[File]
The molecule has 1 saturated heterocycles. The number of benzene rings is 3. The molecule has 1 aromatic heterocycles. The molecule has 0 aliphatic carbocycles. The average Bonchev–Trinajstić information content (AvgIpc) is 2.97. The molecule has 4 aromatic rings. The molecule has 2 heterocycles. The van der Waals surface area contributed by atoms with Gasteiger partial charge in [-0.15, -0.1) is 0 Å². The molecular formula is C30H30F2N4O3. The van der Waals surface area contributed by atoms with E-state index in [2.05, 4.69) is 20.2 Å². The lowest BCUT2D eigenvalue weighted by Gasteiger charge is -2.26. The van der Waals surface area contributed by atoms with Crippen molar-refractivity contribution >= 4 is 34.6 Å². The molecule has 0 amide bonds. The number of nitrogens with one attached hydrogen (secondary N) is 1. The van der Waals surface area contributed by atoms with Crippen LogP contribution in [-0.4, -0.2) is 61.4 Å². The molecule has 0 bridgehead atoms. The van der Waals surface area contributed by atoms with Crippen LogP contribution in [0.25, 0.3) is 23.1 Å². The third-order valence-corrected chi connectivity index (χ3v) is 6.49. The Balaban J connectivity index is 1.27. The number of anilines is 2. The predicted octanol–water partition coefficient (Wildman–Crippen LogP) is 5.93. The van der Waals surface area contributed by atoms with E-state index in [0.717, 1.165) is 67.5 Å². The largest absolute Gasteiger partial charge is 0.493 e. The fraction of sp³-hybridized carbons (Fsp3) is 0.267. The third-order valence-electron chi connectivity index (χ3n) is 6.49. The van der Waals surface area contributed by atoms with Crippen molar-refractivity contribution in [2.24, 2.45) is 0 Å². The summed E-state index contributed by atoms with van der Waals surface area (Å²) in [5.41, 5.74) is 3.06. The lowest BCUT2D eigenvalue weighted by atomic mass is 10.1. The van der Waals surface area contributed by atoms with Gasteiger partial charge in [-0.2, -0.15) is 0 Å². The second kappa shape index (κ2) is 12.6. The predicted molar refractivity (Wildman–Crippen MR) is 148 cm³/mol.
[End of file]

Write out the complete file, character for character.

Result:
The molecule has 1 saturated heterocycles. The number of benzene rings is 3. The molecule has 1 aromatic heterocycles. The molecule has 0 aliphatic carbocycles. The average Bonchev–Trinajstić information content (AvgIpc) is 2.97. The molecule has 4 aromatic rings. The molecule has 2 heterocycles. The van der Waals surface area contributed by atoms with Gasteiger partial charge in [-0.15, -0.1) is 0 Å². The molecular formula is C30H30F2N4O3. The van der Waals surface area contributed by atoms with E-state index in [2.05, 4.69) is 20.2 Å². The lowest BCUT2D eigenvalue weighted by Gasteiger charge is -2.26. The van der Waals surface area contributed by atoms with Crippen molar-refractivity contribution >= 4 is 34.6 Å². The molecule has 0 amide bonds. The number of nitrogens with one attached hydrogen (secondary N) is 1. The van der Waals surface area contributed by atoms with Crippen LogP contribution in [-0.4, -0.2) is 61.4 Å². The molecule has 0 bridgehead atoms. The van der Waals surface area contributed by atoms with Crippen LogP contribution in [0.25, 0.3) is 23.1 Å². The third-order valence-corrected chi connectivity index (χ3v) is 6.49. The Balaban J connectivity index is 1.27. The number of anilines is 2. The predicted octanol–water partition coefficient (Wildman–Crippen LogP) is 5.93. The van der Waals surface area contributed by atoms with E-state index in [0.717, 1.165) is 67.5 Å². The largest absolute Gasteiger partial charge is 0.493 e. The fraction of sp³-hybridized carbons (Fsp3) is 0.267. The third-order valence-electron chi connectivity index (χ3n) is 6.49. The van der Waals surface area contributed by atoms with Crippen molar-refractivity contribution in [2.24, 2.45) is 0 Å². The summed E-state index contributed by atoms with van der Waals surface area (Å²) in [5.41, 5.74) is 3.06. The lowest BCUT2D eigenvalue weighted by atomic mass is 10.1. The van der Waals surface area contributed by atoms with Gasteiger partial charge in [-0.2, -0.15) is 0 Å². The second kappa shape index (κ2) is 12.6. The predicted molar refractivity (Wildman–Crippen MR) is 148 cm³/mol.